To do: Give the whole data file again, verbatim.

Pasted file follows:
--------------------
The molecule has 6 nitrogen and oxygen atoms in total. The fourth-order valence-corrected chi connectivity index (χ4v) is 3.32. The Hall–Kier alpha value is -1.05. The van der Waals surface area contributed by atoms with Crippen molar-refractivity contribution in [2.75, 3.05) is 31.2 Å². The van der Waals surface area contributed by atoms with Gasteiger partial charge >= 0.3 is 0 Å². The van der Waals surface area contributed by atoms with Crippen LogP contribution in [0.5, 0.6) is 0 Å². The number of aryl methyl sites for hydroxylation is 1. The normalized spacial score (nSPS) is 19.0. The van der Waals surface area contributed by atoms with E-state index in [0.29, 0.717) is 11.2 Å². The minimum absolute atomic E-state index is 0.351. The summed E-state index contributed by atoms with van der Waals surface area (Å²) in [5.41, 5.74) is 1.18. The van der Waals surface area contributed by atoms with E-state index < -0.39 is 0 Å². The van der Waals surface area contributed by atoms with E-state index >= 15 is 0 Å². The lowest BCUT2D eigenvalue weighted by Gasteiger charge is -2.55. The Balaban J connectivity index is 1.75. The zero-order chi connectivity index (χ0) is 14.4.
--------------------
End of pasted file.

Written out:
The molecule has 6 nitrogen and oxygen atoms in total. The fourth-order valence-corrected chi connectivity index (χ4v) is 3.32. The Hall–Kier alpha value is -1.05. The van der Waals surface area contributed by atoms with Crippen molar-refractivity contribution in [2.75, 3.05) is 31.2 Å². The van der Waals surface area contributed by atoms with Gasteiger partial charge >= 0.3 is 0 Å². The van der Waals surface area contributed by atoms with Crippen LogP contribution in [0.5, 0.6) is 0 Å². The number of aryl methyl sites for hydroxylation is 1. The normalized spacial score (nSPS) is 19.0. The van der Waals surface area contributed by atoms with E-state index in [0.29, 0.717) is 11.2 Å². The minimum absolute atomic E-state index is 0.351. The summed E-state index contributed by atoms with van der Waals surface area (Å²) in [5.41, 5.74) is 1.18. The van der Waals surface area contributed by atoms with E-state index < -0.39 is 0 Å². The van der Waals surface area contributed by atoms with E-state index >= 15 is 0 Å². The lowest BCUT2D eigenvalue weighted by Gasteiger charge is -2.55. The Balaban J connectivity index is 1.75. The zero-order chi connectivity index (χ0) is 14.4.